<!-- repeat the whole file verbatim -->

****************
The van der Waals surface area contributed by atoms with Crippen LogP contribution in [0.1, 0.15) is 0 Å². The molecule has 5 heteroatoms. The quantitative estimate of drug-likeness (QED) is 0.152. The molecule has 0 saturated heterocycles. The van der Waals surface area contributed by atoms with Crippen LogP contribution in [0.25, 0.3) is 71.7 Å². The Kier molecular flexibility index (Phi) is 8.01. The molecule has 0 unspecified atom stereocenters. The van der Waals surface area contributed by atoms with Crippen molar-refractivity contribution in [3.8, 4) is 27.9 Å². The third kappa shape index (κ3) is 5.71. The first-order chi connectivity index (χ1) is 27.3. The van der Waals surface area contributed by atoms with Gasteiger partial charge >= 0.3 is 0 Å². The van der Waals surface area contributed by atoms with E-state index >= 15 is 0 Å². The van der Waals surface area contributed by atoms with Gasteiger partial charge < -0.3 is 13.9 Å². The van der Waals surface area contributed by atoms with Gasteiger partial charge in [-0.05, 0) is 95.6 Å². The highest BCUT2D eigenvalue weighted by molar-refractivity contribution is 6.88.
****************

The van der Waals surface area contributed by atoms with Crippen LogP contribution in [0.1, 0.15) is 0 Å². The molecule has 5 heteroatoms. The quantitative estimate of drug-likeness (QED) is 0.152. The molecule has 0 saturated heterocycles. The van der Waals surface area contributed by atoms with Crippen LogP contribution in [0.25, 0.3) is 71.7 Å². The Kier molecular flexibility index (Phi) is 8.01. The molecule has 0 unspecified atom stereocenters. The van der Waals surface area contributed by atoms with Crippen molar-refractivity contribution in [3.8, 4) is 27.9 Å². The third kappa shape index (κ3) is 5.71. The first-order chi connectivity index (χ1) is 27.3. The van der Waals surface area contributed by atoms with Gasteiger partial charge >= 0.3 is 0 Å². The van der Waals surface area contributed by atoms with E-state index >= 15 is 0 Å². The van der Waals surface area contributed by atoms with Gasteiger partial charge < -0.3 is 13.9 Å². The van der Waals surface area contributed by atoms with Gasteiger partial charge in [-0.05, 0) is 95.6 Å². The highest BCUT2D eigenvalue weighted by molar-refractivity contribution is 6.88.